StampASET has issued a call to action to its members in a political campaign for its own regulatory role. But there already is a good and workable regulatory regime through APEGGA. In the interests of public safety and the future of your professions, APEGGA’s executive urges you to read the following message.

All APEGGA members and permit holders should be aware of some recent developments that could affect the practice of engineering or geoscience of our 43,000 members. In fact, this issue has much broader implications for other self-regulating professions and indeed for the public safety and well-being of all Albertans.

What is the issue?  A call to action for ASET members was the title of a TECHLink circulated to ASET members recently. It seeks to arouse a political campaign that could cause government to give technologists in Alberta a regulatory role and the right to practice independently, which could detract from public safety. Included is the stated intention of ASET to seek legislation that would allow “applied science, information and engineering technology professionals” to practice independently.

ASET’s recently approved new name, to the Association of Science and Engineering Technology Professionals of Alberta, causes concern enough because of the use of the words “engineering” and “professionals” together in the title. It creates a probability that the public could be confused that these practitioners are qualified to do something they are not.

Technologists are valued members of the engineering and geoscience team. Those who may be qualified can apply for and receive, as more than 150 members have, the Registered Professional Technologist (R.P.T.Eng.) title under the EGGP Act, which allows them to practice independently within a defined scope. This category of licensure was created in 1999 in response to the desires of technologists to accept greater responsibility, thereby demonstrating the responsiveness of the current regulatory model.

You should know that this issue is far greater than that of ASET seeking to have a regulatory role. At its core is the erosion of the model of self-governance and the undermining of the ability of self-regulating professional associations to protect public safety and well-being.

This is not a model that is broken. It is not a model that needs fixing. It is a model that has served Albertans very well for decades and must be reconfirmed by our elected officials.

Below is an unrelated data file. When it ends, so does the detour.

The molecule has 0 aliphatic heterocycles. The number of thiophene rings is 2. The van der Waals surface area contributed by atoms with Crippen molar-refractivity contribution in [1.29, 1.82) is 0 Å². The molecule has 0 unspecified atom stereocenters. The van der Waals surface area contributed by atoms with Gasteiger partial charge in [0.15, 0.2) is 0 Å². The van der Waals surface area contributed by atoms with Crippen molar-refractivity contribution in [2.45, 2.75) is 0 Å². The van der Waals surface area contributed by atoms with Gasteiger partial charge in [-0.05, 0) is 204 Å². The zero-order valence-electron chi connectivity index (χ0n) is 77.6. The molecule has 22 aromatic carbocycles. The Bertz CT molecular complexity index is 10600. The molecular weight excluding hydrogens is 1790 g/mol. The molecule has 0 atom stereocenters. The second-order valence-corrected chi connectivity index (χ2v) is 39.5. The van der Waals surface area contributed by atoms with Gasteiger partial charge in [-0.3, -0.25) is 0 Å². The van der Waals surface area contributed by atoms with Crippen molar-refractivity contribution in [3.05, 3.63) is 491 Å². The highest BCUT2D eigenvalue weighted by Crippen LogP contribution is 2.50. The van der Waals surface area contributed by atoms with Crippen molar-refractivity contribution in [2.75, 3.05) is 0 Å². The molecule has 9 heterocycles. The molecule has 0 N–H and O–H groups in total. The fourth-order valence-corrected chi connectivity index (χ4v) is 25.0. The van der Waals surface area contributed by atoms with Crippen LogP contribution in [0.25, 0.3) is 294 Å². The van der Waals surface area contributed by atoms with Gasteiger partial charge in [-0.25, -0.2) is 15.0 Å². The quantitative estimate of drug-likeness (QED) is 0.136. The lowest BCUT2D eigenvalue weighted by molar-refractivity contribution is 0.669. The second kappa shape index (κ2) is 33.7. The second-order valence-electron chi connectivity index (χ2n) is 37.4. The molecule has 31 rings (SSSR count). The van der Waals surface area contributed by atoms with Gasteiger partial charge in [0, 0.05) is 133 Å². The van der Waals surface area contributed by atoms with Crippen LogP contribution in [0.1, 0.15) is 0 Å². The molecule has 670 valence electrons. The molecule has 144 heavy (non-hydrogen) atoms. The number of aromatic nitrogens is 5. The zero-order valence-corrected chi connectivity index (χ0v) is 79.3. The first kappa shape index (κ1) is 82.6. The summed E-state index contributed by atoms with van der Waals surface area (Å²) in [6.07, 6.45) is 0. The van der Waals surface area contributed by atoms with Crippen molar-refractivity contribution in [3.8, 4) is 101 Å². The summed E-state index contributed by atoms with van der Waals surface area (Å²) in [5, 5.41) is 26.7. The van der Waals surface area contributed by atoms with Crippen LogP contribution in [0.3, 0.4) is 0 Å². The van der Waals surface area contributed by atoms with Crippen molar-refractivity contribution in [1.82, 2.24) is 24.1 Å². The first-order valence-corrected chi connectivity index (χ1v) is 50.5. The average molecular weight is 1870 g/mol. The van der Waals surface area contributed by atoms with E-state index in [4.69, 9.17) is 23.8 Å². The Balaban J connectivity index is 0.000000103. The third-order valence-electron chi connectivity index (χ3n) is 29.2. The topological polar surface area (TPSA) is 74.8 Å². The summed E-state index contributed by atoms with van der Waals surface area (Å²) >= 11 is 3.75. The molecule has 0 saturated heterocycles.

What the public needs is greater transparency and accountability, not less. The current model of professional regulation, one act and one regulator, is simple, clear, well defined, open to change, proven, and able to provide graduated and appropriate levels of professional responsibility.

Technologists who do not wish to practice independently and take responsibility for their work are totally free to practice their skills, whether they are members of ASET or not, and are indeed doing so today. Creating a new model of licensure will not, in and of itself, do anything to address skill shortages in Alberta.

This is not just an APEGGA/ASET issue. Your elected Council and other member volunteers and staff are working with other professional associations to make our collective position known to government.

We know that ASET sent out a call to action to its members (available on our website at www.apegga.org) asking them to speak with their MLAs about the subject and urging them to attend a scheduled government Standing Policy Committee meeting on Jan. 30.

APEGGA has offered to work with ASET to create a regulatory regime that meets the needs of everyone. This would be a far more preferable way to resolve this issue, once and for all. Public safety and well-being are at risk if the government fails to reconfirm the importance and effectiveness of our preferred regulatory model for self-regulating professions: one act, one regulator.

You may also wish to look at our one-page statement on the issue available at www.apegga.org/pdf/ CCPEStatement%20on%20Eng_Oct.pdf.  It can be shared by you with anyone you speak to about this critically important issue over the next few days, weeks and months. Have a look too at the November President’s Notebook, www.apegga.org/Members/ Publications/peggs/Web11-05/ notebook.html.

Speak about this with your fellow professionals. Engage your fellow team members in the workplace in the discussion. Send an e-mail or make a phone call to other professionals to make sure that they know about this issue.

It is time for the engineering and geoscience professions, together with our sister professional associations, to be heard loud and clear when we say: public safety must not be compromised.